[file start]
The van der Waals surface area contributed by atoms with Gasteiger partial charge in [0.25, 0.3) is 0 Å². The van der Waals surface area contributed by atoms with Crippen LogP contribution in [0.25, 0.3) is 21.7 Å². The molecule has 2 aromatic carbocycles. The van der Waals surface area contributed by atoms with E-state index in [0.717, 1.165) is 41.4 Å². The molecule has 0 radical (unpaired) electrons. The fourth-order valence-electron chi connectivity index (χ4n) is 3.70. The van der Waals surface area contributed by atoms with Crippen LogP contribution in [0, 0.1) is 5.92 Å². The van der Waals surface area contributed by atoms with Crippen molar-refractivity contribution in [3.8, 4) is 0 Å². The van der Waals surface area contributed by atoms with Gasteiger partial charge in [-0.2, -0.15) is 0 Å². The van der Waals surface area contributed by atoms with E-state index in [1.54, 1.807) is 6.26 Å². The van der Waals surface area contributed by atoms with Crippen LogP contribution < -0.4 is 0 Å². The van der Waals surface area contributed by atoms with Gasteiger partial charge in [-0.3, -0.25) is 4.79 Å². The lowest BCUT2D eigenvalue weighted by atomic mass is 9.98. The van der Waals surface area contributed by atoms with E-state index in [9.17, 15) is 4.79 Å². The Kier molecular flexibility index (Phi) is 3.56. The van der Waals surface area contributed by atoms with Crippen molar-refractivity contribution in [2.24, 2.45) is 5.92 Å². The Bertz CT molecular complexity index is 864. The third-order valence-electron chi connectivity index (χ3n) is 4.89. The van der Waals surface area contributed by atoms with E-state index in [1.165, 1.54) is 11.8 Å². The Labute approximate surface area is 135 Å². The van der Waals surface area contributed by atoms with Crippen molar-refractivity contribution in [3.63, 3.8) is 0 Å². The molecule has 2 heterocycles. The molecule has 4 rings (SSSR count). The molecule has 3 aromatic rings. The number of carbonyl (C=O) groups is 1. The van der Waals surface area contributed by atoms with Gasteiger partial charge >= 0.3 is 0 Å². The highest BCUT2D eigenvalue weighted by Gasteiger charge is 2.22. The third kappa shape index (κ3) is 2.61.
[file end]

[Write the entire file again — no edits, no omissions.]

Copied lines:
The van der Waals surface area contributed by atoms with Gasteiger partial charge in [0.25, 0.3) is 0 Å². The van der Waals surface area contributed by atoms with Crippen LogP contribution in [0.25, 0.3) is 21.7 Å². The molecule has 2 aromatic carbocycles. The van der Waals surface area contributed by atoms with E-state index in [0.717, 1.165) is 41.4 Å². The molecule has 0 radical (unpaired) electrons. The fourth-order valence-electron chi connectivity index (χ4n) is 3.70. The van der Waals surface area contributed by atoms with Crippen LogP contribution in [0, 0.1) is 5.92 Å². The van der Waals surface area contributed by atoms with Crippen molar-refractivity contribution in [3.8, 4) is 0 Å². The van der Waals surface area contributed by atoms with Gasteiger partial charge in [-0.2, -0.15) is 0 Å². The van der Waals surface area contributed by atoms with E-state index in [1.54, 1.807) is 6.26 Å². The van der Waals surface area contributed by atoms with Crippen LogP contribution < -0.4 is 0 Å². The van der Waals surface area contributed by atoms with Gasteiger partial charge in [-0.3, -0.25) is 4.79 Å². The lowest BCUT2D eigenvalue weighted by atomic mass is 9.98. The van der Waals surface area contributed by atoms with E-state index in [9.17, 15) is 4.79 Å². The Kier molecular flexibility index (Phi) is 3.56. The van der Waals surface area contributed by atoms with Crippen molar-refractivity contribution in [2.24, 2.45) is 5.92 Å². The Bertz CT molecular complexity index is 864. The third-order valence-electron chi connectivity index (χ3n) is 4.89. The van der Waals surface area contributed by atoms with E-state index in [1.165, 1.54) is 11.8 Å². The Labute approximate surface area is 135 Å². The van der Waals surface area contributed by atoms with Crippen molar-refractivity contribution in [3.63, 3.8) is 0 Å². The molecule has 2 heterocycles. The molecule has 4 rings (SSSR count). The molecule has 3 aromatic rings. The number of carbonyl (C=O) groups is 1. The van der Waals surface area contributed by atoms with Gasteiger partial charge >= 0.3 is 0 Å². The highest BCUT2D eigenvalue weighted by Gasteiger charge is 2.22. The third kappa shape index (κ3) is 2.61.